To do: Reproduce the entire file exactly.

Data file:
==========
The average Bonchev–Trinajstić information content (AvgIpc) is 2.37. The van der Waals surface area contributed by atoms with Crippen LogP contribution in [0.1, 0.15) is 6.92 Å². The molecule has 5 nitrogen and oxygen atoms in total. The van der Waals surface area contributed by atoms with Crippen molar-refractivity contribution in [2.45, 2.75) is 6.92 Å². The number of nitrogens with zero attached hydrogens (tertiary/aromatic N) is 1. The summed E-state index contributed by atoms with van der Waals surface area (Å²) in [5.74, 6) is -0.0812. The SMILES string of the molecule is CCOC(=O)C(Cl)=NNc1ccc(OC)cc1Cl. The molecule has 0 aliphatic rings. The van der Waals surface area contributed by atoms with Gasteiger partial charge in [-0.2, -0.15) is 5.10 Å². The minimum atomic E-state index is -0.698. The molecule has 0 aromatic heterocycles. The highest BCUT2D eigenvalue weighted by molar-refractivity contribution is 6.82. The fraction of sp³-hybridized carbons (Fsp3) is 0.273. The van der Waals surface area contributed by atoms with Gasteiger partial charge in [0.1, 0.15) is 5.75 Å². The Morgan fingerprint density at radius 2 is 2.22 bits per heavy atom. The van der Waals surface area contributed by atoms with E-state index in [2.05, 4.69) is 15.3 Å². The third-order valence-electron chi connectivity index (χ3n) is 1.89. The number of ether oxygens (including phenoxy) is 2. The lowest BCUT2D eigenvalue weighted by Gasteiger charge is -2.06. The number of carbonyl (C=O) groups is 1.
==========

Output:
The average Bonchev–Trinajstić information content (AvgIpc) is 2.37. The van der Waals surface area contributed by atoms with Crippen LogP contribution in [0.1, 0.15) is 6.92 Å². The molecule has 5 nitrogen and oxygen atoms in total. The van der Waals surface area contributed by atoms with Crippen molar-refractivity contribution in [2.45, 2.75) is 6.92 Å². The number of nitrogens with zero attached hydrogens (tertiary/aromatic N) is 1. The summed E-state index contributed by atoms with van der Waals surface area (Å²) in [5.74, 6) is -0.0812. The SMILES string of the molecule is CCOC(=O)C(Cl)=NNc1ccc(OC)cc1Cl. The molecule has 0 aliphatic rings. The van der Waals surface area contributed by atoms with Gasteiger partial charge in [-0.2, -0.15) is 5.10 Å². The minimum atomic E-state index is -0.698. The molecule has 0 aromatic heterocycles. The highest BCUT2D eigenvalue weighted by molar-refractivity contribution is 6.82. The fraction of sp³-hybridized carbons (Fsp3) is 0.273. The van der Waals surface area contributed by atoms with Gasteiger partial charge in [0.1, 0.15) is 5.75 Å². The Morgan fingerprint density at radius 2 is 2.22 bits per heavy atom. The van der Waals surface area contributed by atoms with E-state index in [2.05, 4.69) is 15.3 Å². The third-order valence-electron chi connectivity index (χ3n) is 1.89. The number of ether oxygens (including phenoxy) is 2. The lowest BCUT2D eigenvalue weighted by Gasteiger charge is -2.06. The number of carbonyl (C=O) groups is 1.